CONCORD, N.C. Michael Waltrip Racing will run only two full-time cars next season because of the loss of sponsor NAPA, part of the fallout from its attempts to manipulate a race to get Martin Truex Jr. into the Chase for the Cup.
Truex, crew chief Chad Johnston and 15 percent of the workforce were notified Monday they are free to negotiate with other teams. Team co-owner Rob Kauffman said the cuts were across the organization and not limited to Truex's team.
Truex's car will be repurposed into a research and development team next season. It will run a partial schedule beginning with the Daytona 500 with team co-owner Michael Waltrip behind the wheel depending on sponsorship, Waltrip said.
"Today was about doing what we had to do, not what we wanted to do," Kauffman said. "It was important to let those whose jobs were affected know as early as possible, and a majority of those will remain with MWR through the end of the season."
Truex has been talking to Furniture Row Racing about the seat being vacated by Kurt Busch. MWR is undecided if it will use Truex's No. 56 on the third car next season and how many races the car enters will be based on sponsorship.
Also, Ty Norris' title position will change from general manager of MWR to executive director for business development. Norris has been on indefinite suspension from NASCAR for his role in the Richmond scandal.
"He will no longer be involved in competition and no longer be a spotter, and will focus strictly on the commercial side of the business," Kauffman said. "He's good at that, and that's the skill set that's most helpful for the company. We have other folks on the competition side."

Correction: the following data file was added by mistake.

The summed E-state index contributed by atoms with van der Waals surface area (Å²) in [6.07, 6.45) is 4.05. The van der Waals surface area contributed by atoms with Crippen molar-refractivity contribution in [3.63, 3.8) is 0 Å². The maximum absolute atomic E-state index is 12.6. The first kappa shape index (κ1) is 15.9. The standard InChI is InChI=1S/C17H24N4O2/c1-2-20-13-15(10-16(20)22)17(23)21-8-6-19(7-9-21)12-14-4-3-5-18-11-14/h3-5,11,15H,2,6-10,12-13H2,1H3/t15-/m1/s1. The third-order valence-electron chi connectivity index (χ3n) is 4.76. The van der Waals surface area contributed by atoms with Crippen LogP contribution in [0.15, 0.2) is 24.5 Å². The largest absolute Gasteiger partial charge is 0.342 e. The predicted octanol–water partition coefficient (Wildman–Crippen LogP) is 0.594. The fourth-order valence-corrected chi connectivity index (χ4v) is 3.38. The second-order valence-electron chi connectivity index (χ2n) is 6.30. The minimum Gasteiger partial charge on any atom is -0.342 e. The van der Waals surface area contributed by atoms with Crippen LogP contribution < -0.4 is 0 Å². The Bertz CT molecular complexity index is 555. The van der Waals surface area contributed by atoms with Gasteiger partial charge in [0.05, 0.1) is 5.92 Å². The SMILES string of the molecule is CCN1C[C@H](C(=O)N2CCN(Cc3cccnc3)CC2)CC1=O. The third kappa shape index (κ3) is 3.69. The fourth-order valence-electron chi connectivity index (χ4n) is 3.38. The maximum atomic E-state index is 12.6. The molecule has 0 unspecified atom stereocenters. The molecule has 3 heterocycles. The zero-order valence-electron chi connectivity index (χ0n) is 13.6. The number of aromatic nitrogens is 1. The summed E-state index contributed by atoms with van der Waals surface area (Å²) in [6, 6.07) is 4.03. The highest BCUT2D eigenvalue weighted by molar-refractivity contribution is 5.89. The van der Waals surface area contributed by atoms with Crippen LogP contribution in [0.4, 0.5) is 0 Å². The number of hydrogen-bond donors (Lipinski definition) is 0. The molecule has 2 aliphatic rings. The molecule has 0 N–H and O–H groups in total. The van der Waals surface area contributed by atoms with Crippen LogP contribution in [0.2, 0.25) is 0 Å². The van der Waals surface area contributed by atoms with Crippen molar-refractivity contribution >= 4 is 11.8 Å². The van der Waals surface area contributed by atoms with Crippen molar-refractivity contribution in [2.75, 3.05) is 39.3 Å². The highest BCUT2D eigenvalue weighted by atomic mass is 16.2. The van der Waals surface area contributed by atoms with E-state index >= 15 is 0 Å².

The meetings between Kauffman and Waltrip and their employees Monday were interrupted when driver Brian Vickers informed the owners that a blood clot had been found in his right calf. He was placed on blood-thinning medication that will prevent him from finishing the season in the No. 55 Toyota.
The team had planned to use co-owner Waltrip in this week's race at Talladega and said it will decide later on its driver for the remaining four races.
IndyCar Three-time Indianapolis 500 winner Dario Franchitti had surgery on his broken right ankle in Indianapolis.
It was the second operation on the ankle since Franchitti was injured Oct. 6 in an accident on the last lap of the Grand Prix of Houston. He also fractured two vertebrae and suffered a concussion.
IndyCar orthopedic consultant Dr. Terry Trammel said Monday's surgery lasted just over three hours and was to repair the talus bone in Franchitti's ankle. The talus bone connects the leg and the foot. The surgery was performed by Dr. Tim Weber, who told Trammel it "went perfectly."
"His post-operation X-rays looked great. Everything is positive at this point as Dario continues his recovery," Trammel said.